The Color of Earth
Kim Dong Hwa
My experience with graphic novels is limited. And it seems each one I read is distinctly different in style and writing. This coming-of-age story by far is my favorite. Written by celebrated Korean artist, Hwa is a feminist and a man. I start with this because as someone who is very vocal about women telling their stories, this is a man telling it. Like another reader, while there were a few times I questioned if the voice rings true, I am undecided if it is more of a cultural difference that is affecting how I hear this mother and daughter convey their feelings. Most times, the voice seems consistent with the style of writing and I believe the style reflects a culture where in many ways women are restricted in how they communicate and behave.
This artwork is stunning. I took my time with this work in part simply so I could linger over the images. Not only are the images breathtaking but the construction of the volume itself is pure craftsmanship. Heavy paper and rich colors and a glossed cover compliment this classic story about first love, crossing the threshold of childhood and finding love again.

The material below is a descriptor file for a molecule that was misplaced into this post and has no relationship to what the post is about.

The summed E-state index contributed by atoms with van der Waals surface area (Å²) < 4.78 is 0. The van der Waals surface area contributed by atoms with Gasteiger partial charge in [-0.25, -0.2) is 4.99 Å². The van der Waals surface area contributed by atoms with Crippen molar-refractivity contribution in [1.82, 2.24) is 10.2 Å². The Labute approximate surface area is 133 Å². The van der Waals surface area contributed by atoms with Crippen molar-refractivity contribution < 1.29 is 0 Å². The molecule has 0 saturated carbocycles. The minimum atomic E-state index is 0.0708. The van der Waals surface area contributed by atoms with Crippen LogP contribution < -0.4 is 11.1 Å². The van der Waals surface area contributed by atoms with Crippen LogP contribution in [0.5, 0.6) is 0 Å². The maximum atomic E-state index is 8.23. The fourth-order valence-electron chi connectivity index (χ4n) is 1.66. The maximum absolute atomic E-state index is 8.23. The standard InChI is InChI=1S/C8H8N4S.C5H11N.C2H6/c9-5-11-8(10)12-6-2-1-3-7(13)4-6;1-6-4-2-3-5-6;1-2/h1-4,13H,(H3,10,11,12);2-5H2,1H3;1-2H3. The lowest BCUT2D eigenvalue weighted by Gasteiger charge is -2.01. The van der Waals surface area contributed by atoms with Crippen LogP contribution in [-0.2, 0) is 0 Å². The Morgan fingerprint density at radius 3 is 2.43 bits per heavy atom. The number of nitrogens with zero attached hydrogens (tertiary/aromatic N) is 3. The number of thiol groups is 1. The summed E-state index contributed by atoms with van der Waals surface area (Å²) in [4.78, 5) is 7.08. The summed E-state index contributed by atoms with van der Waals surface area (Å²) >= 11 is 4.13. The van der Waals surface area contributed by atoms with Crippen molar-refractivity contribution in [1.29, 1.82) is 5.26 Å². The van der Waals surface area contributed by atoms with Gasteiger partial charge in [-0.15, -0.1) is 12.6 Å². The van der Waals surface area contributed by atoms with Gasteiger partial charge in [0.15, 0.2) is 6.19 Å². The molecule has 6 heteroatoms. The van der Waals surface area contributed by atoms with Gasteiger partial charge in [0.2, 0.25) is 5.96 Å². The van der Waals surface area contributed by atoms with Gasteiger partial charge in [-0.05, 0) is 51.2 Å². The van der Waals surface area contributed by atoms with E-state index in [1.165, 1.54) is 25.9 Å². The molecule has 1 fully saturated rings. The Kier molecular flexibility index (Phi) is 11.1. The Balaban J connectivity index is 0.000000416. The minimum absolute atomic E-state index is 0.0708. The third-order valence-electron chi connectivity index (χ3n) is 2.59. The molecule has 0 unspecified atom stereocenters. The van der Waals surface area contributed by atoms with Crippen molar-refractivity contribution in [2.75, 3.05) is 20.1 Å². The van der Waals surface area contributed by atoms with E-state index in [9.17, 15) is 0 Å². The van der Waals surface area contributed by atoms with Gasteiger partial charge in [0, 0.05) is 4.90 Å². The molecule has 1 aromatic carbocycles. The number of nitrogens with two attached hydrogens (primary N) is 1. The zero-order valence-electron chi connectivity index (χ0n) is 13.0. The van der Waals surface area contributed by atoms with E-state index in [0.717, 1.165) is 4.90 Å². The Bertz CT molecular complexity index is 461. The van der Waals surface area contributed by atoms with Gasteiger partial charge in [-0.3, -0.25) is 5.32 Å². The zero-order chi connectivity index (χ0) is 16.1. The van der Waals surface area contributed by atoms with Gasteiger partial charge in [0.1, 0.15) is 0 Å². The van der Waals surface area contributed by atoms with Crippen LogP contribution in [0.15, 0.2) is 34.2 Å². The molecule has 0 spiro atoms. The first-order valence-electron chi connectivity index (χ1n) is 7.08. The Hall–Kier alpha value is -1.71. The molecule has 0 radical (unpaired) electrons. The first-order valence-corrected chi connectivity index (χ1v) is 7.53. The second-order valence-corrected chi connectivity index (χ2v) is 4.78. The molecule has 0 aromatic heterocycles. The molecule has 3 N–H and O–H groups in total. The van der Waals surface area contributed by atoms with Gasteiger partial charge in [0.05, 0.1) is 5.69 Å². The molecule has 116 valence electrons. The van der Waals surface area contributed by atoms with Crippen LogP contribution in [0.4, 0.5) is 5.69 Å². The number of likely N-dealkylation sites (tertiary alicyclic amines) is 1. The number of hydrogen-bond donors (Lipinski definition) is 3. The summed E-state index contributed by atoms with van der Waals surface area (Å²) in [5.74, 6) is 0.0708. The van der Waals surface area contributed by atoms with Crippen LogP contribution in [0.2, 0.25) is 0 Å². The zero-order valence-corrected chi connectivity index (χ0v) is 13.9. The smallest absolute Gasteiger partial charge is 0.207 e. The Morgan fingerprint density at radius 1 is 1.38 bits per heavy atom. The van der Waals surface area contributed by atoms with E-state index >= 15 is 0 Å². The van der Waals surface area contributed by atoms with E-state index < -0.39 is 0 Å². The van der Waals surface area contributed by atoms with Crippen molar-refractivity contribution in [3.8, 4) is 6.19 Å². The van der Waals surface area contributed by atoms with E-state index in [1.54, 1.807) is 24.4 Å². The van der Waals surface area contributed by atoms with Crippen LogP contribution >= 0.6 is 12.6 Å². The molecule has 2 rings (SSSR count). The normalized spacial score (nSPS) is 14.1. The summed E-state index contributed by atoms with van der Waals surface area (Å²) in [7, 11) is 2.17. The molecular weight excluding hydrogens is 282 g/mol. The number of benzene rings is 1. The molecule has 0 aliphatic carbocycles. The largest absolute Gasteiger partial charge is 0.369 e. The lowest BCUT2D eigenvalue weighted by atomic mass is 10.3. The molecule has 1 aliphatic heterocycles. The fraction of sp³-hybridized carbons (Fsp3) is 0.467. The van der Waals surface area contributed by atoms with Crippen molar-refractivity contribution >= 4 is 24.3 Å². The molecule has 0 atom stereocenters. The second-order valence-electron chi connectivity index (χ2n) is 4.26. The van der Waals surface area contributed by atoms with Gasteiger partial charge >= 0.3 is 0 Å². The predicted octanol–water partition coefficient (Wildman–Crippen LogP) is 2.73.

The writing is poetic, simple in construction but rich with metaphor, and there is a tenderness that can only really be appreciated with a deliberate, unhurried reading. The is best way to experience this work is to approach it the same way you share a bedtime story with a child: a few pages each night over a course of several nights.
Gaining an intimate view of another culture is always a treat but here, not only did I learn a great deal about pastoral Korea of a generation or so removed but here is a mother/daughter relationship that is close and nurturing. The estranged relationship between mothers and daughters is well documented but rarely do we see a mother and daughter celebrated in this way. It is a welcome departure.
By the end of this first volume, I felt sated with a fine story and hungry for the next installment. At Chasing Ray, Colleen is spotlighting works written by writers from or about southeast Asia. I thought I would have finished a work that qualifies but I didn't. Join me in finding my next read at Colleen's.